Life at MIT – Dublin High’s Kimberli Zhong Rides Robotics to Boston’s Tech Paradise
by Kimberli Khong (Dublin High School Class of 2014 and MIT Class of 2018)
Though the Massachusetts Institute of Technology had always seemed like a perfect fit for me, I almost didn’t go there. A few days before the deadline, I filled out the enrollment confirmation form for a sunnier California school. But on the verge of clicking “Submit,” I couldn’t shake the feeling that I would be missing out.
I had first experienced MIT’s unique culture back in April, when I’d visited for Campus Preview Weekend. The four-day event consisted of 600+ student-run activities, including things like “Midnight Ultimate Frisbee,” “Blanket Fort Engineering,” and countless liquid nitrogen ice cream offerings and fraternity steak dinners—being there was truly like drinking from a firehose. Despite the intensity, MIT wasn’t arrogant or antisocial. I made close friends before I had even decided to “comMIT”, wandering around campus and playing Tetris on the Green Building at ungodly hours of the night. CPW showed me that though I could have received an excellent education from many other schools, it was only at MIT that I felt both comfortable and challenged.
So I hit the back button and flew back to Cambridge in the fall. I haven’t regretted the decision so far (but that may change now that my semester on Pass/No Record is over).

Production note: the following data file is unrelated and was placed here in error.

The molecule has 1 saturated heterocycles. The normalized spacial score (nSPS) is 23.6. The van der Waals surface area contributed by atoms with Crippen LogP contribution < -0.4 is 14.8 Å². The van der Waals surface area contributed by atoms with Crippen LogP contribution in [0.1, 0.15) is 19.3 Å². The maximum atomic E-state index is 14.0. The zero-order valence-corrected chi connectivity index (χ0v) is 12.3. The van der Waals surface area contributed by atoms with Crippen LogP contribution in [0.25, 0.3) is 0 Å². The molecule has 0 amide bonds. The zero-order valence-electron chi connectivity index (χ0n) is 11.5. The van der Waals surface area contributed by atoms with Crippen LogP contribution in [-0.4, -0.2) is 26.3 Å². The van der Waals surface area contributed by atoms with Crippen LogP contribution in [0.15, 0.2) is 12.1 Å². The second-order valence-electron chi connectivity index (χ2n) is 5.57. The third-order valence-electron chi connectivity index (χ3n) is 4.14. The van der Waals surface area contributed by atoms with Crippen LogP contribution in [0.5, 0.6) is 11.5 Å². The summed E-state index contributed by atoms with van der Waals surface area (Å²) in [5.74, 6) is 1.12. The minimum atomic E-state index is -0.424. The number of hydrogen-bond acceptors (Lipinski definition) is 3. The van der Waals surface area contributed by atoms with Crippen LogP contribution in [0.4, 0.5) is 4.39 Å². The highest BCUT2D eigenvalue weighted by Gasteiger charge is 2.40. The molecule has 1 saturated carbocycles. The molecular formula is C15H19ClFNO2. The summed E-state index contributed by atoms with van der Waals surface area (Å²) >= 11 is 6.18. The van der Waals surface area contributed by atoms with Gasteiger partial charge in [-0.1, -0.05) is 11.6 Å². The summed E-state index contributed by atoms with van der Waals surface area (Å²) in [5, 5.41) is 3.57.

Life at MIT has been exhilarating. Students here love numbers, so I’ll list some: in my first few months here, I’ve stayed awake to see five sunrises, been to four other states, watched 22 Jump Street three times, experienced two days of Boston snow, and witnessed the construction of one roller coaster. I’ve met hundreds of new people, helped organize a thousand-student hackathon, and gained over ten thousand Snapchat points. MIT is full of people who love doing things and making stuff, and I’ve quickly become infected with their excitement.
One of my favorite things about campus life is the housing system: unlike other colleges which randomly assign students to rooms, MIT allows students greater choice in where they live. As a result, dorms here have distinct cultures and stereotypes: they run the gamut from Greek-overrun Baker House to cat-optional East Campus to my oddly shaped dorm, Simmons Hall.
Like the dorms, the campus itself has character. MIT’s mixture of elegant neoclassical architecture and bizarre postmodern buildings embodies its personality well—here, we embrace the unconventional. Students explore the roofs and tunnels of these buildings in a secretive campus tradition known as hacking, sometimes exercising their creativity by engineering harmless pranks for everyone to see.
Outside of campus, Boston is right across the river, and it’s a fifteen-minute walk to cross the bridge to shop or eat. Certainly, there’s a lot more freedom in living away from home. I love being able to decide how to spend my own time, even if that means I sometimes make mistakes like forgetting to go to class or staying up until 4 am “studying” with my friends.